- buy a building which means in most cases you will need $500,000 or more
- buying shares in commercial property companies which you can do from $5,000 upwards
Commercial property is quite popular as an investment because it is bricks and mortar – tangible – and usually pays quite a good yield/rent. In addition most NZ commercial tenants pay the outgoings as well such as rates, insurance and interior maintenance.
Property usually rises in value over the longer term as well so capital gains are reasonably likely.
Property investment returns are a combination of the rent (yield) and capital gain, and are commonly about ;
6% to 7% Income + 0% to 3% capital gain = 6% to 10% pa.
Quite an attractive return when compared to bank deposits which are currently around 4%.
Unless you have a very large sum it will be difficult to get any sort of diversification. Just look around NZ at the empty buildings. If you own one of those, you would have to pay the outgoings yourself and get no income at all from your investment.
If you were diversified over a number of buildings and a number of tenants, you would have much less risk.
Geographical diversification is also important and the recent earthquake in Christchurch is a sad example. Imagine if you had all you money tied up in say 3 commercial properties on Christchurch.
It would be better to have one in Christchurch, one was in Wellington, and one was in Auckland.
It would be even better to have 10 or 20 buildings.
You can easily overcome the diversification problem
The best way to invest in commercial property in NZ is to buy shares in the well known listed property trusts (LPT’s) via the NZ share market.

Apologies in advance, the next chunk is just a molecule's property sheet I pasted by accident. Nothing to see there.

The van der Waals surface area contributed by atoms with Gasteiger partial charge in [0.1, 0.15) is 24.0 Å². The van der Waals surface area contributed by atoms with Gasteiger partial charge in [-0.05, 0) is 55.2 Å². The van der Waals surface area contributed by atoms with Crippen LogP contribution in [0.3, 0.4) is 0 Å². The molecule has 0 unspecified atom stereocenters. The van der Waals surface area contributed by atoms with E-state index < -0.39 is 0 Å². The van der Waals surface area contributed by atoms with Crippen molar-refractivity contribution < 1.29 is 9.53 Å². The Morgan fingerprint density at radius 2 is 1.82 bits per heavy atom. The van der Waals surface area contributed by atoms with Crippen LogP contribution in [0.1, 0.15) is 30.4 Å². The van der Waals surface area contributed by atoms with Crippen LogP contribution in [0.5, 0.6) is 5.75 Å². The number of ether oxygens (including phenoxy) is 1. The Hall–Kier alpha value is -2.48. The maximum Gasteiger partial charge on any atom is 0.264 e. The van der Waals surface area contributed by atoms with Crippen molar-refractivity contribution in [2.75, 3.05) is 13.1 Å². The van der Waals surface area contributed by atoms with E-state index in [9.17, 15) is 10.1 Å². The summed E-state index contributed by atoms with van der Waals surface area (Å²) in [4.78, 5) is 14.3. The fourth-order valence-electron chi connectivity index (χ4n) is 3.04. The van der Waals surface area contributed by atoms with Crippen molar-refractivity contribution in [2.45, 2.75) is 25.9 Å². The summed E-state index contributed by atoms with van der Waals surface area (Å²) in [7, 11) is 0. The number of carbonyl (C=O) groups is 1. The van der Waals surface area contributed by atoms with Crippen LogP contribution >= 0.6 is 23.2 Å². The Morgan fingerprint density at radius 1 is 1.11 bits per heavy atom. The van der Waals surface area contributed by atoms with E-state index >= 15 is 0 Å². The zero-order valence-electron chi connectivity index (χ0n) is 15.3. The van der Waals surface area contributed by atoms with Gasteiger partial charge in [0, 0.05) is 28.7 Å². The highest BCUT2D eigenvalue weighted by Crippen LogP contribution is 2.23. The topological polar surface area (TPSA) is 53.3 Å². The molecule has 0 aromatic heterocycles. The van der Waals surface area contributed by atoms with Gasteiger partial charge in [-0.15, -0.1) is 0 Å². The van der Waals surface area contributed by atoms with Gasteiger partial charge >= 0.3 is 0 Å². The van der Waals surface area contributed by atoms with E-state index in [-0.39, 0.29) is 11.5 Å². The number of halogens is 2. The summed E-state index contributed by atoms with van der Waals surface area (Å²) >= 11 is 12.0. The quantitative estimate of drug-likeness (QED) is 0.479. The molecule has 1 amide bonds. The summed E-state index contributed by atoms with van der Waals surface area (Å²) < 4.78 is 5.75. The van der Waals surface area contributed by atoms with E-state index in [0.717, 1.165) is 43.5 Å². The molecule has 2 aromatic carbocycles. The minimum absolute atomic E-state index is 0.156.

By investing across the following four LPT’s, you will be widely diversified across the four main property types, and across dozens of buildings in each fund.
You can invest as little as $1000 into each fund, but $5,000 each or more would be more realistic and efficient.
ING Healthcare Property Trust - owns hospitals and healthcare centres.
Kiwi Income Property Trust – owns mainly shopping malls plus some office buildings.
Property for Industry – owns factories and warehouses.
Precinct Office Trust – owns office buildings.
The trusts pay a dividend (the rent) of about 5% to 6% pa. after tax and they are PIE funds which will save some tax for people on high incomes.
These funds are spread across anywhere between 30 and 100 buildings each, and in total property have something like 300 to 500 tenants.
These are four well known companies, but note this is not a stock picking or forecasting method – simply diversifying across the property market place since no one can pick the right property stocks year in year out.
Liquidity or access to money
Everyone needs liquidity or access to cash as emergencies do arise. Most property is illiquid in that you usually cannot get cash out of it until you sell it, but LPT shares can be sold any day of the week.
However it is better not to disturb your investment if you don’t have to, so you should normally hold some cash handy for at least smaller emergencies.
For global property diversification, a small allocation to the DFA Global Real Estate fund fits in well - spread across about 240 LPT’s around the world.
Beware - too many fishhooks and better left alone unless you are a commercial property expert.
Commercial property fits well into a diversified portfolio of bonds, property and shares.
LPT’s will give you a good income yield – the rent.
Unless you have a very large amount of money, you are better to invest in LPT’s as they will give you diversification across the different property types, and all over NZ and the globe.
You will also have liquidity or access to cash, as listed property shares are bought and sold daily on most sharemarkets
Do not try and pick the “right” fund – study after study indicates that stock picking is a futile exercise in the long run.